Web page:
Since September 2015, hundreds of schoolchildren across Wales, Scotland and England have taken part in the joke-telling competition, Voice Box. Twenty made it through to the final at Speaker’s House, Westminster in London on 2 March. One of them was local schoolboy Alex Allen from Llanharan, Rhondda.
Alex, age 8, who attends Llwyncrwn Primary School in Llanharan, delighted the packed audience of politicians, parents and children with his joke:
What wobbles and juggles in the sky? A jellycopter.
Alex, who was presented with a certificate, said: “I tell jokes at home with daddy and my brother.”
Alex did not tell his mum he had entered the competition at school. He added: “I just came home and said: ‘I did it!’”
Voice Box is an annual competition, organised by the Royal College of Speech and Language Therapists and partnered by The Communication Trust. It aims to remind people that there are children in every classroom who need support to help them speak and understand what is being said to them.
Nearly 20% of the population may experience communication difficulties at some point in their lives.
7% of children aged about five years have specific speech and language impairment and a further 1.8% have speech, language and communication needs linked to other conditions, such as learning disability, cerebral palsy, and autism spectrum disorders.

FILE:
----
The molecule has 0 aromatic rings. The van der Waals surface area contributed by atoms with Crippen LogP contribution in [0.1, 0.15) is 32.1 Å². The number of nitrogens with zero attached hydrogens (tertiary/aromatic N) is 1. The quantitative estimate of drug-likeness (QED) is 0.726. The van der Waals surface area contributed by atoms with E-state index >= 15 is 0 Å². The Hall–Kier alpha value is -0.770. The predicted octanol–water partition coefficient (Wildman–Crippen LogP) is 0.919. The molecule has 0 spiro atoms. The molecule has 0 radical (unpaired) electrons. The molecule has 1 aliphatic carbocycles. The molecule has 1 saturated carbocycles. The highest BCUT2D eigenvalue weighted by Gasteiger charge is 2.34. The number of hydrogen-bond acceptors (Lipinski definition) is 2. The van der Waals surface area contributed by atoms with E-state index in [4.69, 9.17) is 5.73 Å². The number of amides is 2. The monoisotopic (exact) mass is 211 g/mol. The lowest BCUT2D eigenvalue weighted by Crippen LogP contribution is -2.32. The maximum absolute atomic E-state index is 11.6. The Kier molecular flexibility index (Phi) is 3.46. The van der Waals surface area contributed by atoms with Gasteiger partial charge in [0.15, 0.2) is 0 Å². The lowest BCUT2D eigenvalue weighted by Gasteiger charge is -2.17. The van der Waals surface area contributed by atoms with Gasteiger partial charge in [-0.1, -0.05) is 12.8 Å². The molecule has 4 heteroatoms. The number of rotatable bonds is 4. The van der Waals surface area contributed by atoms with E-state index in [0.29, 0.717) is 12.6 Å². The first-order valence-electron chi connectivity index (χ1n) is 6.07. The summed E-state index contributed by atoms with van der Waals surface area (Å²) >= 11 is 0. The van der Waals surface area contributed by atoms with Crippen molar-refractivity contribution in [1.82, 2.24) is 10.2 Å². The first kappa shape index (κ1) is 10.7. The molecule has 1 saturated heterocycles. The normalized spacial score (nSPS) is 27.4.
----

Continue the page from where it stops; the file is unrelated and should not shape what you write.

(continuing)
Huw Irranca-Davies, MP for Ogmore, who attended the event, said: “I am delighted to support Alex Allen at Voice Box. It has shown me how critical communication skills are in determining a child’s life chances. As a politician, speaking and listening is a vital part of my life and I really value the work done by teachers and speech and language therapists to enable others, including children, to communicate more easily.”
John Bercow, Speaker of The House of Commons, said: “I am delighted to be able to host this wonderful event for the second year running. It is extremely important that children with speech, language and communication needs receive the support they require to reach their potential.”
RCSLT Chief Executive Officer Kamini Gadhok MBE said: “Speech, language and communication difficulties are the most common type of special education need in 4 – 11 year-old children. However, with the right help and support, children can improve their social skills, peer relationships and self-confidence, and access education that is vital to improving their life chances.”